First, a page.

A few days ago, I found myself telling a colleague that I couldn’t attend a conference, as I try not to travel much any more. “I have two young children,” I explained in an email, “and of them is a special needs kid.”
Wow, did I really write that? I did. Did I mean it? I don’t know. It makes it easier when communicating about my limitations at work. “Special needs” can mean all kinds of things, but everyone realizes that it translates into extra parental responsibilities. That is true for parents of kids with type 1 diabetes, but are our kids “special needs?”
I’m uncomfortable with saying that about my son. He’s psychologically and physically healthy, well adjusted, easy (for the most part) to get along with. He does have this one whopping physical problem that sucks up so much of our time and energy. But is this “special needs?” And why do I even care?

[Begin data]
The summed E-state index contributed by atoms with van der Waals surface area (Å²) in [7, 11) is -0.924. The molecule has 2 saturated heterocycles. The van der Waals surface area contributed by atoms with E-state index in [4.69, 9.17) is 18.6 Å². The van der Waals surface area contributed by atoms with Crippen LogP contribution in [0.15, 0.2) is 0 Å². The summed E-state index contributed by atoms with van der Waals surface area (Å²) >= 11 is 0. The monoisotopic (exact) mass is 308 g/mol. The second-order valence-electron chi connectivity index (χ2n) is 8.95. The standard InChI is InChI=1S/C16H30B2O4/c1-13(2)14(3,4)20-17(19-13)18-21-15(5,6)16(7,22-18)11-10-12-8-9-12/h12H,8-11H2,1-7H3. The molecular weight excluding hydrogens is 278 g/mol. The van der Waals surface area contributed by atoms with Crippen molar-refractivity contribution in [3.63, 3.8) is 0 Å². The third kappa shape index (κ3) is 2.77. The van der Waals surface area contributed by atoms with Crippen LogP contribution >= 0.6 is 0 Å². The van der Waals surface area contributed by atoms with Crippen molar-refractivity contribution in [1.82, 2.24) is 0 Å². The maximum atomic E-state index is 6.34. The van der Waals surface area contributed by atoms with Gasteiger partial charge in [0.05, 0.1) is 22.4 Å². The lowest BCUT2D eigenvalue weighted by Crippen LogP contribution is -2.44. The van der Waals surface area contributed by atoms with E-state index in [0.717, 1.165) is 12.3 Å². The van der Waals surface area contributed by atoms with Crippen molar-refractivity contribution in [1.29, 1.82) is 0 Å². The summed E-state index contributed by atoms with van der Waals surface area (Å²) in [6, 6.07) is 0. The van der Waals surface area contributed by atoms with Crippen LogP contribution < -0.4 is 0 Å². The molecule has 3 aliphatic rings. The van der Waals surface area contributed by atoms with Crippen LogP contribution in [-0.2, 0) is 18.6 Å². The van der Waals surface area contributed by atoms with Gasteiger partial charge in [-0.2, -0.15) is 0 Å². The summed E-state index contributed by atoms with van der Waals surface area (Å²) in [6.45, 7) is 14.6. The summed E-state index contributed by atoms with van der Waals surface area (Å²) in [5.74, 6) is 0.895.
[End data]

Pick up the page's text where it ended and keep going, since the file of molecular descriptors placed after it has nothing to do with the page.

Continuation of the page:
Part of me hates saying “my son has type 1 diabetes.” Outside of our little world, no one knows what that means. I never knew until my son was diagnosed at the age of two. So it makes life easier to just say “special needs.” But I’d better think about this carefully, before I wind up labelling my boy in a way that is inaccurate, or that will cause him upset later on.
What do you think?